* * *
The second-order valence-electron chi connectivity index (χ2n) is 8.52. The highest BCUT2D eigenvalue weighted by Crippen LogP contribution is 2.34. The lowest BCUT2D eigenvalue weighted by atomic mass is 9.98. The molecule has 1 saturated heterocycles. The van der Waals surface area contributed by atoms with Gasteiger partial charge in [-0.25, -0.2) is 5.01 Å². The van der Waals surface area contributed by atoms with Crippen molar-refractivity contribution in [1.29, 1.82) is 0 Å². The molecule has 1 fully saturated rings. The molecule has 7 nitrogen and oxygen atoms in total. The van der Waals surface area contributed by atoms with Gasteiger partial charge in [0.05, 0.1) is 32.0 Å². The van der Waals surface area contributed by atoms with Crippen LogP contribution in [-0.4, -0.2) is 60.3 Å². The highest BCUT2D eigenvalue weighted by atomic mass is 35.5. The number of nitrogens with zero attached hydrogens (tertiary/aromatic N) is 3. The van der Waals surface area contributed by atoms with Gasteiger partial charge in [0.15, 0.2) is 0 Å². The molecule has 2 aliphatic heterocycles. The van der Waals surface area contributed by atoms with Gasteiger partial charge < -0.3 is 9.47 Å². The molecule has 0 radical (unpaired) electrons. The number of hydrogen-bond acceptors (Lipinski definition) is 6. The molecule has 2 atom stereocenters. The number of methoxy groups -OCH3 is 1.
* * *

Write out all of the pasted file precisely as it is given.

The second-order valence-electron chi connectivity index (χ2n) is 8.52. The highest BCUT2D eigenvalue weighted by Crippen LogP contribution is 2.34. The lowest BCUT2D eigenvalue weighted by atomic mass is 9.98. The molecule has 1 saturated heterocycles. The van der Waals surface area contributed by atoms with Gasteiger partial charge in [-0.25, -0.2) is 5.01 Å². The van der Waals surface area contributed by atoms with Crippen molar-refractivity contribution in [1.29, 1.82) is 0 Å². The molecule has 1 fully saturated rings. The molecule has 7 nitrogen and oxygen atoms in total. The van der Waals surface area contributed by atoms with Gasteiger partial charge in [0.05, 0.1) is 32.0 Å². The van der Waals surface area contributed by atoms with Crippen LogP contribution in [-0.4, -0.2) is 60.3 Å². The highest BCUT2D eigenvalue weighted by atomic mass is 35.5. The number of nitrogens with zero attached hydrogens (tertiary/aromatic N) is 3. The van der Waals surface area contributed by atoms with Gasteiger partial charge in [0.15, 0.2) is 0 Å². The molecule has 2 aliphatic heterocycles. The van der Waals surface area contributed by atoms with Gasteiger partial charge < -0.3 is 9.47 Å². The molecule has 0 radical (unpaired) electrons. The number of hydrogen-bond acceptors (Lipinski definition) is 6. The molecule has 2 atom stereocenters. The number of methoxy groups -OCH3 is 1.